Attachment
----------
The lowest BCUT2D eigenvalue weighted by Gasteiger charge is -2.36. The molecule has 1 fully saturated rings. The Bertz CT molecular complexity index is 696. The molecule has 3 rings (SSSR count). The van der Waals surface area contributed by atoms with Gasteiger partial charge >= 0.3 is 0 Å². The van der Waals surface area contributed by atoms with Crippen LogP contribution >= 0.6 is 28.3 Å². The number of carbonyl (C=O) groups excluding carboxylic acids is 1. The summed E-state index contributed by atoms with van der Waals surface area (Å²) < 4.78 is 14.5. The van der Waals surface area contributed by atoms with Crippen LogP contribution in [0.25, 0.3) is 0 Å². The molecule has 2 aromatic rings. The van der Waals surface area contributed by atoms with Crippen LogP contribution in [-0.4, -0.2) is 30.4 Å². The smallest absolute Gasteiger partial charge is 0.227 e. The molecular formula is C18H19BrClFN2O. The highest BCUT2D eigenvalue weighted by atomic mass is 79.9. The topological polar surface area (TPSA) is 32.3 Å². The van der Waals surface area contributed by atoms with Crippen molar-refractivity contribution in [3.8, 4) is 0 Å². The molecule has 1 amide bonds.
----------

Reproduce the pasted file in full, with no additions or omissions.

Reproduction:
The lowest BCUT2D eigenvalue weighted by Gasteiger charge is -2.36. The molecule has 1 fully saturated rings. The Bertz CT molecular complexity index is 696. The molecule has 3 rings (SSSR count). The van der Waals surface area contributed by atoms with Gasteiger partial charge >= 0.3 is 0 Å². The van der Waals surface area contributed by atoms with Crippen LogP contribution >= 0.6 is 28.3 Å². The number of carbonyl (C=O) groups excluding carboxylic acids is 1. The summed E-state index contributed by atoms with van der Waals surface area (Å²) < 4.78 is 14.5. The van der Waals surface area contributed by atoms with Crippen LogP contribution in [0.25, 0.3) is 0 Å². The molecule has 2 aromatic rings. The van der Waals surface area contributed by atoms with Crippen LogP contribution in [-0.4, -0.2) is 30.4 Å². The smallest absolute Gasteiger partial charge is 0.227 e. The molecular formula is C18H19BrClFN2O. The highest BCUT2D eigenvalue weighted by atomic mass is 79.9. The topological polar surface area (TPSA) is 32.3 Å². The van der Waals surface area contributed by atoms with Crippen molar-refractivity contribution in [3.8, 4) is 0 Å². The molecule has 1 amide bonds.